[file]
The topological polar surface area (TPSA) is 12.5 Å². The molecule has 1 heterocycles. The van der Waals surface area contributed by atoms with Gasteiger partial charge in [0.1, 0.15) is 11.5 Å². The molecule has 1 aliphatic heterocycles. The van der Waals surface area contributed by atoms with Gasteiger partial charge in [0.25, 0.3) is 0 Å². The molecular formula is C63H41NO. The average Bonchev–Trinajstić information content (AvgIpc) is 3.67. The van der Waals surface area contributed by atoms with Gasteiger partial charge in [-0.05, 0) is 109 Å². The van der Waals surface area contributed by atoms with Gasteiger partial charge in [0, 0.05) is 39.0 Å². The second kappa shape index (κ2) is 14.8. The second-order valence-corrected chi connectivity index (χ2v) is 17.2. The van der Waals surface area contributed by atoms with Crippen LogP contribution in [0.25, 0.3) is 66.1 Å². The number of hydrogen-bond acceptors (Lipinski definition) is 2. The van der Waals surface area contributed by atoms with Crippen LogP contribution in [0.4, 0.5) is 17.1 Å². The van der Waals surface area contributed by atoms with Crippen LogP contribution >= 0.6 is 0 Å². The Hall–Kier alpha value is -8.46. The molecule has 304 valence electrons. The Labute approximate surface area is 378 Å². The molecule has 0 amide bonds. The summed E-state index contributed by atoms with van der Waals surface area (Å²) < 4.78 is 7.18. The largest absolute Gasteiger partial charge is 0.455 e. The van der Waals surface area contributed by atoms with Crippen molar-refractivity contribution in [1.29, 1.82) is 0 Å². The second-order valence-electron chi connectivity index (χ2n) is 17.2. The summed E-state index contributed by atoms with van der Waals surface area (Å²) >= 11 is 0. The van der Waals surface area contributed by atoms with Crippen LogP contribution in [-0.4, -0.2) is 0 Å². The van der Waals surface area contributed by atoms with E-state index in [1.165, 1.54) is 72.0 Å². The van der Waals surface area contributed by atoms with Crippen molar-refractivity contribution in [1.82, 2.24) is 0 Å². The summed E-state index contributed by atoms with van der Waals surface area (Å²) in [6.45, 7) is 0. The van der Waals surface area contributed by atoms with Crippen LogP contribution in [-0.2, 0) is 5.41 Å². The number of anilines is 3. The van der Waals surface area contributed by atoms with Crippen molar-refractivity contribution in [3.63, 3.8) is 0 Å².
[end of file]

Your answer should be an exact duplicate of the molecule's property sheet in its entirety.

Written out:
The topological polar surface area (TPSA) is 12.5 Å². The molecule has 1 heterocycles. The van der Waals surface area contributed by atoms with Gasteiger partial charge in [0.1, 0.15) is 11.5 Å². The molecule has 1 aliphatic heterocycles. The van der Waals surface area contributed by atoms with Gasteiger partial charge in [0.25, 0.3) is 0 Å². The molecular formula is C63H41NO. The average Bonchev–Trinajstić information content (AvgIpc) is 3.67. The van der Waals surface area contributed by atoms with Gasteiger partial charge in [-0.05, 0) is 109 Å². The van der Waals surface area contributed by atoms with Gasteiger partial charge in [0, 0.05) is 39.0 Å². The second kappa shape index (κ2) is 14.8. The second-order valence-corrected chi connectivity index (χ2v) is 17.2. The van der Waals surface area contributed by atoms with Crippen LogP contribution in [0.25, 0.3) is 66.1 Å². The number of hydrogen-bond acceptors (Lipinski definition) is 2. The van der Waals surface area contributed by atoms with Crippen LogP contribution in [0.4, 0.5) is 17.1 Å². The van der Waals surface area contributed by atoms with Crippen LogP contribution >= 0.6 is 0 Å². The Hall–Kier alpha value is -8.46. The molecule has 304 valence electrons. The Labute approximate surface area is 378 Å². The molecule has 0 amide bonds. The summed E-state index contributed by atoms with van der Waals surface area (Å²) < 4.78 is 7.18. The largest absolute Gasteiger partial charge is 0.455 e. The van der Waals surface area contributed by atoms with Crippen molar-refractivity contribution in [1.29, 1.82) is 0 Å². The second-order valence-electron chi connectivity index (χ2n) is 17.2. The summed E-state index contributed by atoms with van der Waals surface area (Å²) >= 11 is 0. The van der Waals surface area contributed by atoms with Crippen LogP contribution in [-0.4, -0.2) is 0 Å². The van der Waals surface area contributed by atoms with E-state index in [1.165, 1.54) is 72.0 Å². The van der Waals surface area contributed by atoms with Crippen molar-refractivity contribution in [1.82, 2.24) is 0 Å². The summed E-state index contributed by atoms with van der Waals surface area (Å²) in [6.45, 7) is 0. The van der Waals surface area contributed by atoms with Crippen LogP contribution in [-0.2, 0) is 5.41 Å². The number of anilines is 3. The van der Waals surface area contributed by atoms with Crippen molar-refractivity contribution in [3.63, 3.8) is 0 Å².